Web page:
Syria defies US sanctions, crushes dissent

AP News
Posted: May 19, 2011 3:27 PM
Syria defies US sanctions, crushes dissent

Syrian forces kept up a relentless campaign against the country's two-month uprising Thursday, using tanks to shell a besieged border town as President Barack Obama called on Syria's president to lead his country to democracy or "get out of the way."

President Bashar Assad has taken pains to portray confidence and a steely determination in recent days amid signs that his brutal crackdown is terrifying the population into submission.

The regime's crackdown on dissent, which has killed more than 850 people, continued ahead of another round of protests planned for after Friday prayers. Syria's state-run news agency also condemned new U.S. sanctions, saying they "did not and will not affect Syria's independent choices and steadfastness."

The Syrian army shelled the town of Talkalakh overnight and early Thursday, sparking gunbattles that killed at least eight people.

The overnight attack killed at least eight people, bringing the death toll to 34 since the military sealed off the border town Saturday and moved in tanks and troops, two human rights activists told The Associated Press.

"We heard shelling throughout the night and can still hear gunfire every now and then," said a Talkalakh resident, who fled across the border to Lebanon as Syrian troops brought in reinforcements. He said he could see troops patrolling the border and smoke from fires in the town, apparently from homes burning.

Syrians fleeing to Lebanon in recent days have described horrific scenes of execution-style slayings and bodies in the streets in Talkalakh.

Last week, mass arrests and heavy security kept crowds below previous levels seen during the uprising, suggesting Assad's sweeping campaign of intimidation is working.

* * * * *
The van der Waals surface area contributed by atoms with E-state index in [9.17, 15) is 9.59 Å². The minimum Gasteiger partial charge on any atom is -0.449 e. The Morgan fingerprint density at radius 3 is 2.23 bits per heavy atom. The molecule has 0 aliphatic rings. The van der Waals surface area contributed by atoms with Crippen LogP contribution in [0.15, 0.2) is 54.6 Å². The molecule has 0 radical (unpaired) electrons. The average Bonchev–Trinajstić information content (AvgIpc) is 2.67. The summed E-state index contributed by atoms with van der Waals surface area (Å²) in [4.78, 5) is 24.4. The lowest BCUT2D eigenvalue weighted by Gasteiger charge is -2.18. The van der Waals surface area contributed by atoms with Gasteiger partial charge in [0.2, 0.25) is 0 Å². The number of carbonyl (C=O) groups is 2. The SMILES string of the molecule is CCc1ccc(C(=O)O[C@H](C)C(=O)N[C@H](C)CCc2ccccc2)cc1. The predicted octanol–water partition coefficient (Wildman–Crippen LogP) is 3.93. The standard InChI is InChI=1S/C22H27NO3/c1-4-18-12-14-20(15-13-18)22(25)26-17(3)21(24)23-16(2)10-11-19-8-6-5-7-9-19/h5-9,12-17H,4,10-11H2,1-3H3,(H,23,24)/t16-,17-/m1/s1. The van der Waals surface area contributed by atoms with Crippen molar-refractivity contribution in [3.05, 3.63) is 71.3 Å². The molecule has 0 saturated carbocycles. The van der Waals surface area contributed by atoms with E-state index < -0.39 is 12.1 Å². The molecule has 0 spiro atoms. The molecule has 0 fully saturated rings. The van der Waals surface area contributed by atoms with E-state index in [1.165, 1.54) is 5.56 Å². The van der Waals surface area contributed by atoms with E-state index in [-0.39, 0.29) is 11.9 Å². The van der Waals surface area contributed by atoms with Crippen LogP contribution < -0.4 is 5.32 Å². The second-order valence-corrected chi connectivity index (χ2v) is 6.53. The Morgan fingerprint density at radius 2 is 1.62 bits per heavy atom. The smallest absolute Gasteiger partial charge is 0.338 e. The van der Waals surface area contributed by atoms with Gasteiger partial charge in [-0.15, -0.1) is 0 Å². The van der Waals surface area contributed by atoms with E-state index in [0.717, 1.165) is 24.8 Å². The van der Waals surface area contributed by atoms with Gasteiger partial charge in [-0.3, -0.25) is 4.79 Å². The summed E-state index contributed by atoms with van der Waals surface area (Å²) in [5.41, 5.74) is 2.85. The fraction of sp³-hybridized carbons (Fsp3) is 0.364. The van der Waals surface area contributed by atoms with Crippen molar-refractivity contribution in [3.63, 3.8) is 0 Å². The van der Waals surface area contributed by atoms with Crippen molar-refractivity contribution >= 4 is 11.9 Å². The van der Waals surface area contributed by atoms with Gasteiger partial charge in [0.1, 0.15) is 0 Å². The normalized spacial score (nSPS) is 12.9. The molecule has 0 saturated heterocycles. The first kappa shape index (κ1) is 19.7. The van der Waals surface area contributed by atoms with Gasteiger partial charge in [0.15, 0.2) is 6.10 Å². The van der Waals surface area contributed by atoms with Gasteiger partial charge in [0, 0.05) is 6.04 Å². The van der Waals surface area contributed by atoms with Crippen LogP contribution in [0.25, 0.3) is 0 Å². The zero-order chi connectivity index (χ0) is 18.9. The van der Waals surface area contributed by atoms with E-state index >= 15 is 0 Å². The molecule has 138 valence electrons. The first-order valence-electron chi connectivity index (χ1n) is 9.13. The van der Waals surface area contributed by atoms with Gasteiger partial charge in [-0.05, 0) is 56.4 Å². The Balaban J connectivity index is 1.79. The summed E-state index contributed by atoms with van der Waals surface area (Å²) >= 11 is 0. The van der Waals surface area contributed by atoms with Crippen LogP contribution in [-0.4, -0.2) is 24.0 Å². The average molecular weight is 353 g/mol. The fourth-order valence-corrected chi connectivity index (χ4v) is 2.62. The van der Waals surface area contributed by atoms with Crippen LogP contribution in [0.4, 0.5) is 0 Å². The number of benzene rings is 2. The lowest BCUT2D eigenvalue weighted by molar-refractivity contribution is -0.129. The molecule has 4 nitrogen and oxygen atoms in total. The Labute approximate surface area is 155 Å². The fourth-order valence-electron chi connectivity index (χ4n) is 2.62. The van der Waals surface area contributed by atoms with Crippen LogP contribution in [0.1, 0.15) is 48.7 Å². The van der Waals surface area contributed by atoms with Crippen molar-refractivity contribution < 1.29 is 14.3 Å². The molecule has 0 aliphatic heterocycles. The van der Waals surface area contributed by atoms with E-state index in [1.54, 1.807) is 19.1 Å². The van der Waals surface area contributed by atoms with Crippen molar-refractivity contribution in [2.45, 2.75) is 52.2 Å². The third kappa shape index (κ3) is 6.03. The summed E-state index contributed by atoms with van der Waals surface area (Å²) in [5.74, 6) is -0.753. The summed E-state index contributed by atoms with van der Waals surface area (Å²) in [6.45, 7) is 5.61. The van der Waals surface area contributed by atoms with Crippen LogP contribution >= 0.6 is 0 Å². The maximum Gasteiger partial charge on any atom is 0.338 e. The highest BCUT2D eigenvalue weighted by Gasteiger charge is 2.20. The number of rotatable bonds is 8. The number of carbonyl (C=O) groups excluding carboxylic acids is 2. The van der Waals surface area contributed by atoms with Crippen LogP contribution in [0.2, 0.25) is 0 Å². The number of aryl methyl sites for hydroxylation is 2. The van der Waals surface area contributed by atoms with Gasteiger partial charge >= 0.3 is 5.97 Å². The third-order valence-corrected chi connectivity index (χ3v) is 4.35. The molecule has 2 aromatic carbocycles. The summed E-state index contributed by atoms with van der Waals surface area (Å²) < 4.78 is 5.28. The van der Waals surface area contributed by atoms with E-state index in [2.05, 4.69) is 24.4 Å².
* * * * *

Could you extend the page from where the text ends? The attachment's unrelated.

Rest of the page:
Obama on Thursday called for the first time for the leader of Syria to embrace democracy or "get out of the way," though without specifically demanding his ouster. The Syrian government "has chosen the path of murder and the mass arrests of its citizens," Obama said, praising the Syrian people for their courage in standing up to repression.

Syria has banned foreign journalists and prevented coverage of the conflict, making it nearly impossible to independently verify accounts coming out of the country or to gauge the strength of the unprecedented protest movement in one of the most authoritarian regimes in the Middle East.

Talkalakh, a town of some 70,000 people near the border with Lebanon, is known to be a smuggling area where many residents are armed. It has been a hotbed of dissent during the two-month uprising against Assad's autocratic rule.

One activist, who asked that his name not be used for fear of reprisals from the government, said there were heavy exchanges of fire between security forces and armed civilians. He added that 19 soldiers also have died in the town.

A second activist, Mustafa Osso, said he could not confirm the accounts of armed resistance from civilians. He said his group was investigating reports that security forces were shooting at soldiers who refused to fire on civilians.

The U.S. action marks the first time that sanctions hold Assad personally accountable for actions of his security forces. The European Union, meanwhile, is pushing for a second round of European sanctions that would target Assad.

Syria and its ally in Lebanon, Hezbollah, both alluded to charges that the U.S. is conspiring with Israel.

Hezbollah said the sanctions amount to a settling of accounts with Syria because of its support for Hezbollah, the Palestinian people and its refusal to take dictates from America.

The Syrian government called the sanctions "one in a series of sanctions imposed by the U.S. administration against the Syrian people as part of U.S. regional policies serving Israel."

The statements come against the backdrop of Obama's speech, in which he said "too many leaders in the region tried to direct their people's grievances elsewhere. The West was blamed as the source of all ills, a half century after the end of colonialism. Antagonism toward Israel became the only acceptable outlet for political expression."


Zeina Karam can be reached at